lads and l:i-"S get to be sentimental in
practice, and. to come to the point of
this paragraph, it is not unreasonable
that Mi-.s Wiley and Mr. Bar." shouid
have decided to'have their nuptial cere
mony performed iri the surf at (.Wan
City." These lovers, both of whom hail
from St. Louis, made up their minds
that they would be married thus, and so
on Thursday they marched into the sea
together, standing in the water to the
drpth of the hrioo's shouiders. The
bathers had withdrawn, and the bridal
party had the beach to themselves. A
few friends stood at the edge of the
white s-ind when the clergyman stepped
in and did iiis best to tie a knot in .Lck
Tar M le. The sky was brigat. the
breeze Was grateful, and the waves
were jut frisky enough to lend Z"-t to
this undertaking. Indeed, tie- w!-
oecasioti was pieaant, and ii'.j ng
marred it, - ivi' when Neptune, seeking
to ks tiie bride, ducked her in a- ho, me.
iug a billow as ever buffeted a mer
maid. Perhaps the bride shed a t-ar
at the t hull; ht that she never would have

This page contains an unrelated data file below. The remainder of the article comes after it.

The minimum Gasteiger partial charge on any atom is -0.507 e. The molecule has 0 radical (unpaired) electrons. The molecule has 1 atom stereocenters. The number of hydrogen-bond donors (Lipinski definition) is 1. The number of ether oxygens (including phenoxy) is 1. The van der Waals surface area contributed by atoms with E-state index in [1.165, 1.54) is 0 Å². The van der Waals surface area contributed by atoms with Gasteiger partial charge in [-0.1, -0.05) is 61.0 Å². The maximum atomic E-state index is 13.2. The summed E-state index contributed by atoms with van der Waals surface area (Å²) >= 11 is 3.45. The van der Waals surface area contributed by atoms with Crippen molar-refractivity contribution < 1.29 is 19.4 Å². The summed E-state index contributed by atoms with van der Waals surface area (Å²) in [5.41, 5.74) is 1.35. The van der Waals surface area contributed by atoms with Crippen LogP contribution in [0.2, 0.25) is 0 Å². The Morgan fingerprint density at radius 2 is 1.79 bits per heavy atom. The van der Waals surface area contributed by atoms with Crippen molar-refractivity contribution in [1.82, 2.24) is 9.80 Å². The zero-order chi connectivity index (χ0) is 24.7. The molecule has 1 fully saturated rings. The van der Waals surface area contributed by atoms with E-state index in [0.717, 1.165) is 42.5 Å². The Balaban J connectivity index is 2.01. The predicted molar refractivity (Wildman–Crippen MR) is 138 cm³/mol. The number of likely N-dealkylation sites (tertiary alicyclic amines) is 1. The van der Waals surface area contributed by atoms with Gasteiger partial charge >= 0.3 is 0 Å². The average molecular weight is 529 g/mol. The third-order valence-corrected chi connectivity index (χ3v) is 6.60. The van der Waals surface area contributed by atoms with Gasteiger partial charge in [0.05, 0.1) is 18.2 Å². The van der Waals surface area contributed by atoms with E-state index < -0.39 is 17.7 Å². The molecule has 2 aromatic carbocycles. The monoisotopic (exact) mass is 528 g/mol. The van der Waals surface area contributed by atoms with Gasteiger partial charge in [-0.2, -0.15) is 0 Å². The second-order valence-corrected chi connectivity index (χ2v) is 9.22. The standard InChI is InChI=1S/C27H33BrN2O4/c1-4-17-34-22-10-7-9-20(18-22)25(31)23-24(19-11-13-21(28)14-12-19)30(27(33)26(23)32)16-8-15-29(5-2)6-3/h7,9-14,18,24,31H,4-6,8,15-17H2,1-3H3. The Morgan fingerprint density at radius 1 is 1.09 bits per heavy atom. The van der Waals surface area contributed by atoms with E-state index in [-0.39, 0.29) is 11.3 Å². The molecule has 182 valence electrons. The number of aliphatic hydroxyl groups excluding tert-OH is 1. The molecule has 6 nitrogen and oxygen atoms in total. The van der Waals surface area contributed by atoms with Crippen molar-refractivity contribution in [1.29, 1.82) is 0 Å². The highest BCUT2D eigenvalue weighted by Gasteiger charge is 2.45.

a re:.! l i''a wedding gown to s'o-v awav
in campao:-. I lit if so, thu pea: K drop
must i,;ive been roil ii ! erba i anced by tlm
laiign tiiat came away up from the
fatiHT - ,oi, when in: reflected that he
See a woman in another column near
Spoor's Yui'.-yards, picking grapes from
which S)er'b Port Grapo wine is made,
that is so highly esteemed by the medical
profusion, for tho uso of invalids, weakly
persons and tho aged. Sold by druggists.
I cut) recommend Ely's Cream Bnlm to
all Ihy Fever sufferers, it being, in my
opinion, founded upon experience and a
sure cure. I was alllicted with Iky Fever
for twenty five years, and never before
found permanent relief. Webster II. Hus